Simply Resourceful

Simple ways to be more conscious about how we use our resources.

A Large, Cheap and Easy Greenhouse For Under $300

The finished product
We've battled for years about spending a lot of money on a greenhouse. Most greenhouses that fit our growing needs cost $2000-4000. We just couldn't bring ourselves to cough up the money for that. Then Jon came across a Youtube video that used cattle panels as the skeleton and voila, we had a weekend project. The video that Jon watched will about make you nauseated (the camera jumps around everywhere) so we fast-forwarded through it and got the basic idea and went to town improvising the rest.  In the end, what we came up with has turned out to be fabulous and only cost us about $255.80.

Dimensions: 16 x 8 feet of growing pleasure
20x20' of greenhouse plastic*- $62.80 
2 Earth Anchors - $14
14 - 2x4x8's ($3/board) - $42
15 haybales - $45
Barrel Latch to hold window - $3
4 - 16x4' Cattle Panels: $80
24 - zip ties - $3
1 lb - 2 1/2" Wood Screws - $6
10' of pretty thick wire -  Leftover from another project
1 - Pipe insulation foam - Leftover from another project
10 Concrete blocks - Free - found them on the property
2 door hinges - Free - found them in a box of misc parts
5 old windows - Free - re-used from our previous home
Misc. scrap pallet wood - Free
* from Peaceful Valley Farm & Garden Supply (RPK Tufflite IV) 
Leveling the foundation.
Notice the braces on the corners---they help with stability.

A trial set up in the garage. This was key in getting the length and angle for the support posts. To make the angle right, we held the full length 2x4 up and penciled the angle onto the 2x4 where the cattle panel intersected it.

Zip ties add stability between each panel.

Pipe insulation helps keep abrasion between plastic and panels to a minimum.
The skeleton is ready for plastic.

Earth anchors with old electric fence wire keep the structure anchored to the ground in strong winds.

Using the cinder blocks to raise the greenhouse off the ground allows Jon to stand up without hunching over.  The cinder blocks also keep the wood off the ground so they won't rot.  We did not use treated lumber. 

Looking good, we need some doors now.  Logs temporarily held the plastic down until the haybales arrived.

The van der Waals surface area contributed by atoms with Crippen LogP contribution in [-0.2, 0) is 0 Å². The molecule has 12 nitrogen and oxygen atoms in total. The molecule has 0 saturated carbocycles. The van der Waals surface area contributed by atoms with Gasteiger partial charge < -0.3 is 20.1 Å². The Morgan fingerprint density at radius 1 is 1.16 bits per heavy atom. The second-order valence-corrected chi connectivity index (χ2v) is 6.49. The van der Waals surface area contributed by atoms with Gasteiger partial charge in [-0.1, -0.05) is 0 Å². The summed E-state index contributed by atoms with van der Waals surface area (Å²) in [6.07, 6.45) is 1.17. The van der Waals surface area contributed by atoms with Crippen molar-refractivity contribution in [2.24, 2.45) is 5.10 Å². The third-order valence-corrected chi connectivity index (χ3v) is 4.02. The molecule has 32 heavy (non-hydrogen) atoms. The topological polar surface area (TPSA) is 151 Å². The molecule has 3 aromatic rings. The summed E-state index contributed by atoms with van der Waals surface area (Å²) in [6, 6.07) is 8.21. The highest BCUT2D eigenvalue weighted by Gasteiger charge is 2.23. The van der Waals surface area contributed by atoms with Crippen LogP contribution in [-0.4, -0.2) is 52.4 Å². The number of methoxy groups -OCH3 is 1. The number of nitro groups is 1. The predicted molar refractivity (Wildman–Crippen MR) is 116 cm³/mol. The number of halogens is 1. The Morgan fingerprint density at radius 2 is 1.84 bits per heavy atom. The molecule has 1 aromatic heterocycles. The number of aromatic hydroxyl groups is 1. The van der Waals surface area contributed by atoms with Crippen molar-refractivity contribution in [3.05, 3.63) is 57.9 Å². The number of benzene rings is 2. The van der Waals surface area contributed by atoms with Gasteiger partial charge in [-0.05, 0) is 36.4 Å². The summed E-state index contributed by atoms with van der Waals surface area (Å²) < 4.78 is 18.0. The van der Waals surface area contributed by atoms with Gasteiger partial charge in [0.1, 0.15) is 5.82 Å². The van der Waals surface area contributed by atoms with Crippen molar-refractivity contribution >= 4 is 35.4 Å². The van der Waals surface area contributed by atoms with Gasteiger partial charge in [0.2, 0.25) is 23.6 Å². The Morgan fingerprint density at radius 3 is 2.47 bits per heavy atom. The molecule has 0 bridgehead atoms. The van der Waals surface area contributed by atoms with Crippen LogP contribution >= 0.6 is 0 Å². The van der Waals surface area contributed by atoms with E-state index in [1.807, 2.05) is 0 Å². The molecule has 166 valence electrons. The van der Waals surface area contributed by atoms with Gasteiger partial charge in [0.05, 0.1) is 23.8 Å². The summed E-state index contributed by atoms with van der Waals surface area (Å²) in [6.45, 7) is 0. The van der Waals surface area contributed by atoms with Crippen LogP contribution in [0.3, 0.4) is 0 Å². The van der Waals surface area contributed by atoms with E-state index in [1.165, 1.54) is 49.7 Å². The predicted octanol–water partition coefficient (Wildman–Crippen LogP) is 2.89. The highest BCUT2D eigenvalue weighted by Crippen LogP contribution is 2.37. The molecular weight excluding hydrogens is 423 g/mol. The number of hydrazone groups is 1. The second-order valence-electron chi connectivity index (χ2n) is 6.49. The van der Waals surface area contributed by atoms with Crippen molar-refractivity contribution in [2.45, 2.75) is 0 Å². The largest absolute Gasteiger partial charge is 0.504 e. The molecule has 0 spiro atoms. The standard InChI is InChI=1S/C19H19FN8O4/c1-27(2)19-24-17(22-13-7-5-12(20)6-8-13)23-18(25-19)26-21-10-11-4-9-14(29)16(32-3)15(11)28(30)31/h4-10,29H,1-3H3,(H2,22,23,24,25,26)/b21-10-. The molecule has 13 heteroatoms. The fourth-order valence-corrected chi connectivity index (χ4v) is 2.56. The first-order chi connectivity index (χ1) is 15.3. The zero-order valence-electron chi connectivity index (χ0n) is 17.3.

We probably didn't buy enough plastic (25 feet may have been a better choice), so we improvised.  We had some old windows laying around for cold frames and they happened to be wide enough to fill the door gap, so we just framed them in with 2x4's. We used scrap pieces of wood to ensure they didn't fall out and those subsequently also doubled as door handles.
Inside looking out the front door.

Blocks of wood screwed into cross pieces held the plastic in place. 

A latch was added to the back window for easy removal when we need more ventilation.

A view looking at the back window from the inside.

This is our Listada Vi Gandia Eggplant.  All but one plant died this summer from flea beetle damage.  This one finally made flowers, but now it's too cold to produce so Jon transplanted it inside the greenhouse and it is thriving!

Our friends who helped deliver the cattle panels in the back of their truck had a great idea  to use hay around the perimeter as insulation.  After a year of rain they will be added to the garden as mulch and replaced with new bales.
So majestic..


1 comments :

StMarys December 28, 2013 at 6:15 PM  

Great concept and thanks for sharing! This will be used by us this spring, as soon as the income tax return
comes in :-)

About this blog

A weekly update on our adventures of trying to be more self-sufficient by using resources wisely. We explore a variety of topics that most broadly fit in the "Homesteading" category, i.e. beekeeping, organic gardening, edible landscaping/fruit forest, food preservation/canning, woodworking, soap-making, and environmental stewardship.

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